Vegetables: Lima beans, beet greens, broccoli, chick peas (garbanzos), escarole, cabbage, mustard greens, soybeans, spinach, turnip greens and watercress.

Fruits and Nuts: Dried apricots, blueberries, mangoes, dried prunes, tangerines and peanuts.

Fish and Meat: Beef, beef heart, beef kidney, veal kidney, mutton kidney, beef, calf, lamb liver and pork.

Grains-, Rye germ and wheat germ.

Dairy Products: Cheese, whole eggs, egg yolks, whole milk, dried milk and malted milk.

Herbs: Bladderwrack, fenugreek and saffron.

Natural Supplements: Yeast, rice bran, dulse and kelp.

Unit of Potency

Riboflavin is measured in three forms: the Sherman-Bourquin Unit, U.S.P. and milligram. It is commonly sold by milligram dosage.

History and Characteristics

An orange-yellow crystalline powder, riboflavin, or vitamin B-2, is referred to as the "old yellow enzyme" because it was discovered as the pigment in milk. It is not affected by dilute acids or air, but alkalies will bring about its destruction. It is water-soluble. Ordinary light makes it unstable, and ultraviolet radiation will cause its decomposition. It is stable to heat except in alkaline compounds or solutions.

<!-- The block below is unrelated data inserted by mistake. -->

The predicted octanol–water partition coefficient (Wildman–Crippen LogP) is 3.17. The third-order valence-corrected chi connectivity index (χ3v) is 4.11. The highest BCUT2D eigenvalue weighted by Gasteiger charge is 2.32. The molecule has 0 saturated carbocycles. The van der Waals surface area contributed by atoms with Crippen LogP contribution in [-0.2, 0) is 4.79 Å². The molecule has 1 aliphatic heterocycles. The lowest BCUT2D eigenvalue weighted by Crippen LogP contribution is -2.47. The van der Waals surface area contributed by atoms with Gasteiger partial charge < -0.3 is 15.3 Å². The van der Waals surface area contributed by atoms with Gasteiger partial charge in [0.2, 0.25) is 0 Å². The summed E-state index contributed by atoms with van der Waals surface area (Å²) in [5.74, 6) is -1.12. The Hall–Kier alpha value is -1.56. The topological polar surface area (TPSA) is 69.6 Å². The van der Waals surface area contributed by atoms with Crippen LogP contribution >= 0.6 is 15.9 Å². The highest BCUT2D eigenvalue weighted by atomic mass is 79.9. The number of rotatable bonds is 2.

Riboflavin forms a reaction with protein to create flavoprotein, essential in cellular respiration. The vitamin is converted into two coenzymes—flavin mononucleotide (FMN) and flavin adenine dinucleotide (FAD), both found in the liver. Riboflavin is a coferment (coenzyme) to phosphorus. It also regulates the sodium-potassium exchange of cells and helps break down and assimilate carbohydrates, proteins and fats. It is needed for proper assimilation of iron into the body as well.

Riboflavin is easily assimilated through the walls of the small intestine. It is carried through the circulatory system and then excreted in the urine. Small amounts are stored in the heart, liver and kidneys, but the vitamin must be resupplied on a daily basis through a sound diet.

Allies: Riboflavin is more effective when taken with all the vitamin B complex, especially vitamin B-6, niacin, biotin and folic acid, as well as vitamin C, which helps protect against oxidation.

Antagonists: Any glass or plastic container for milk will produce a loss of riboflavin because the container is irradiated to give the milk vitamin D, and the ultraviolet light kills riboflavin. The clearness of a milk container also helps destroy riboflavin because of the normal light reaching the milk. Moreover, cooking, blanching and freezing foods that contain riboflavin will destroy the vitamin's beneficial effects. Riboflavin also loses potency when antibiotics or alcohol is placed in the body. And oral contraceptives may iower the levels of the vitamin in the body.


Recommended Daily Allowance: Infants 0-1/6 yrs. 0.4 mg. 1/6-1/2 yrs. 0.5 mg. 1/2-1 yrs. 0.6 mg.

Children 1-2 yrs. 0.6 mg. 2-3 yrs. 0.7 mg. 3-4 yrs. 0.8 mg. 4-6 yrs. 0.9 mg. 6-8 yrs. 1.1 mg. 8-10 yrs. 1.2 mg. Men 10-12 yrs. 1.3 mg. 12-14 yrs. 1.4mg. 14-18 yrs. 1.5 mg. 18-22 yrs. 1.6 mg. 22-75+ yrs. 1.7 mg. Women 10-12 yrs. 1.3 mg. 12-16 yrs. 1.4 mg. 16-75 + yrs, 1.5 mg.